Mitchell Goldie is the Senior Communications Officer for Iain Duncan Smith.
Following the tragic death of Sir David Amess, I – along with the rest of the UK – was thinking of his family as they reeled from the shocking news. I could also not stop thinking about his staff who turned up for a normal days work, to help constituents in a drafty church hall, and then saw their boss stabbed to death in front of their eyes.
The Prime Minister rightly paid tribute to the staff of Members of the House of Commons last week at Prime Ministers Questions, recognising it is often they who are on the receiving end of the abusive phone calls, open the hate mail and monitor the death threats on social media. This should not be an accepted part of the job.
We must also never forget Andy Pennington, an aide to the Liberal Democrat MP Nigel Jones, who was stabbed in January 2000 as he tried to protect his boss from an armed attacker who stormed the constituency office in Cheltenham armed with a sword. Andy died from his injuries, an unspeakable tragedy.
I was elected as a Councillor for a ward in Waltham Forest, where I grew up and went to school, a few weeks after my 19th birthday. As part of this role, and working for an MP myself, I am no stranger to the daily abuse that elected politicians and their staff experience as part and parcel of the role.
Behind every MP there is a whole team of people who work, often way beyond their paid for hours, for every constituent. These may be the constituents who slammed the door in their bosses’ face during the election campaign, but if they turn up to a surgery or call the office, no matter who they voted for, the MP and their team will do their utmost to help them.
The work MPs staff do is beyond party politics and my colleagues and I throw ourselves into each new case – whether that be chasing someone’s immigration application, working with the local authority to prevent a family being made homeless or securing much needed SEND funding for a child.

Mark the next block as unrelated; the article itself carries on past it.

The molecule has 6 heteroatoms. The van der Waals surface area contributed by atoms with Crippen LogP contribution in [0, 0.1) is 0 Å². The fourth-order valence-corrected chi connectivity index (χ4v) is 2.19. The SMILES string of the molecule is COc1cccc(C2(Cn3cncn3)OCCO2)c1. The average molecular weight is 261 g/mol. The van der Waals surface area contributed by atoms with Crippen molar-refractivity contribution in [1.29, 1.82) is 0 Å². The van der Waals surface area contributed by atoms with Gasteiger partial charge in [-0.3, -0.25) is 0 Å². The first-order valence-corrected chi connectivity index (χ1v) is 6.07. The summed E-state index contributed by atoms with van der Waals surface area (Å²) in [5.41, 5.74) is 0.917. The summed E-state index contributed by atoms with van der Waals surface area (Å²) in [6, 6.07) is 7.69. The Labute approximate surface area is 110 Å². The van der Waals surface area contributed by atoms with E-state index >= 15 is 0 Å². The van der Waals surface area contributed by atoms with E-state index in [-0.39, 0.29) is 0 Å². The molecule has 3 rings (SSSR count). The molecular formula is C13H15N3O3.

MPs may be able to deal with abuse shouted at them in the street, but their staff have learnt to expect it and deal with it too. It was staff that during the election campaign of 2019 opened the dead and decaying rat that was sent to Sir Iain Duncan Smith’s office as part of a vicious campaign by the hard left. It was staff that worked alongside MPs during the evacuation of Kabul to reassure constituents all through the bank holiday weekend and who worked to get their family members out of the country as it imploded.
All those who work in Parliament understand what a privilege it is to work so closely with elected politicians, to walk along the historic corridors and to maybe catch sight of the Prime Minister as you grab some lunch. A privilege or not, it shouldn’t negate the fact that the role can be overlooked and undervalued.
There are quirks of the system which mean long service and experience is not always rewarded. Staff who work for one MP then move to another often find the benefits they thought would be automatic, such as sick leave and maternity pay, do not transfer.
Moving to work for a new MP is seen as a completely separate contract meaning a minimum number of weeks have to be reached before these benefits are accessible again. My colleagues and I see this job as a vocation, but if our boss loses their seat our jobs are gone overnight too. Job security can be very precarious especially for those working in marginal seats.
While decisions are made about what more can be done to protect MPs as they go about their constituencies, attention should also be given to their staff who are also a target.
MPs’ staff play a vital role in the functions of our democracy and they deserve to be acknowledged and protected.
Over the last two weeks, I and many others have had to have difficult conversations with our loved ones about the danger posed to us because of the jobs we do. We are all reeling from the shocking events and are counting the cost of playing our part to protect and defend democracy. I hope we won’t be forgotten when the dust settles on this tragedy.